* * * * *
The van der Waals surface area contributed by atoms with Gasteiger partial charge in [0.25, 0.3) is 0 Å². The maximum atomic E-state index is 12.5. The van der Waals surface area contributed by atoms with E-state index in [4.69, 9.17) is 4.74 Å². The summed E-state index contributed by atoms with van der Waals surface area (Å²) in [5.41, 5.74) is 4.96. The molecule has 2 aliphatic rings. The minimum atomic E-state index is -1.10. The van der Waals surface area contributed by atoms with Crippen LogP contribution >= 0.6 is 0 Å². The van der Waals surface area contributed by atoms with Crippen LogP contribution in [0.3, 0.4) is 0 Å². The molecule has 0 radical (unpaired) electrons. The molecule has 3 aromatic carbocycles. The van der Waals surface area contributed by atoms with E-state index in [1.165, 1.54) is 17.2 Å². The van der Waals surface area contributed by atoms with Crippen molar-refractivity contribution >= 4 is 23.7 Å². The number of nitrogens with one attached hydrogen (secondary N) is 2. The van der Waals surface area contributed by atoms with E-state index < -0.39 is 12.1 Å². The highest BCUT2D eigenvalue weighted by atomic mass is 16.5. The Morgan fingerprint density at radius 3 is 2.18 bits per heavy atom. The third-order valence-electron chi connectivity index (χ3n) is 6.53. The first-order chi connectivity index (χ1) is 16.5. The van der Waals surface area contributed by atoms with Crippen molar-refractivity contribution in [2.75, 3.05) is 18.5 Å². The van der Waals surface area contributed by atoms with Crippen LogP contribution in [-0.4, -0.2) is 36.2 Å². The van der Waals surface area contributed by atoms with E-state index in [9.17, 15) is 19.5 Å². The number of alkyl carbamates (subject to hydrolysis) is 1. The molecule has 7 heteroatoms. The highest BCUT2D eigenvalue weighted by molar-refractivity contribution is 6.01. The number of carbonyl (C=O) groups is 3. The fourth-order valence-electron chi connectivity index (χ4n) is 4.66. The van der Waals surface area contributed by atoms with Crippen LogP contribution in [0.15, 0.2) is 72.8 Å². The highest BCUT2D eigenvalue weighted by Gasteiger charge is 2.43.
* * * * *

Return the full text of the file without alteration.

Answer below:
The van der Waals surface area contributed by atoms with Gasteiger partial charge in [0.25, 0.3) is 0 Å². The maximum atomic E-state index is 12.5. The van der Waals surface area contributed by atoms with E-state index in [4.69, 9.17) is 4.74 Å². The summed E-state index contributed by atoms with van der Waals surface area (Å²) in [5.41, 5.74) is 4.96. The molecule has 2 aliphatic rings. The minimum atomic E-state index is -1.10. The van der Waals surface area contributed by atoms with Crippen LogP contribution >= 0.6 is 0 Å². The van der Waals surface area contributed by atoms with Crippen LogP contribution in [0.3, 0.4) is 0 Å². The molecule has 0 radical (unpaired) electrons. The molecule has 3 aromatic carbocycles. The van der Waals surface area contributed by atoms with E-state index in [1.165, 1.54) is 17.2 Å². The van der Waals surface area contributed by atoms with Crippen molar-refractivity contribution >= 4 is 23.7 Å². The number of nitrogens with one attached hydrogen (secondary N) is 2. The van der Waals surface area contributed by atoms with E-state index < -0.39 is 12.1 Å². The highest BCUT2D eigenvalue weighted by atomic mass is 16.5. The Morgan fingerprint density at radius 3 is 2.18 bits per heavy atom. The third-order valence-electron chi connectivity index (χ3n) is 6.53. The first-order chi connectivity index (χ1) is 16.5. The van der Waals surface area contributed by atoms with Crippen molar-refractivity contribution in [2.75, 3.05) is 18.5 Å². The van der Waals surface area contributed by atoms with Crippen LogP contribution in [-0.4, -0.2) is 36.2 Å². The van der Waals surface area contributed by atoms with E-state index in [9.17, 15) is 19.5 Å². The number of alkyl carbamates (subject to hydrolysis) is 1. The molecule has 7 heteroatoms. The highest BCUT2D eigenvalue weighted by molar-refractivity contribution is 6.01. The number of carbonyl (C=O) groups is 3. The fourth-order valence-electron chi connectivity index (χ4n) is 4.66. The van der Waals surface area contributed by atoms with Crippen LogP contribution in [0.15, 0.2) is 72.8 Å². The highest BCUT2D eigenvalue weighted by Gasteiger charge is 2.43.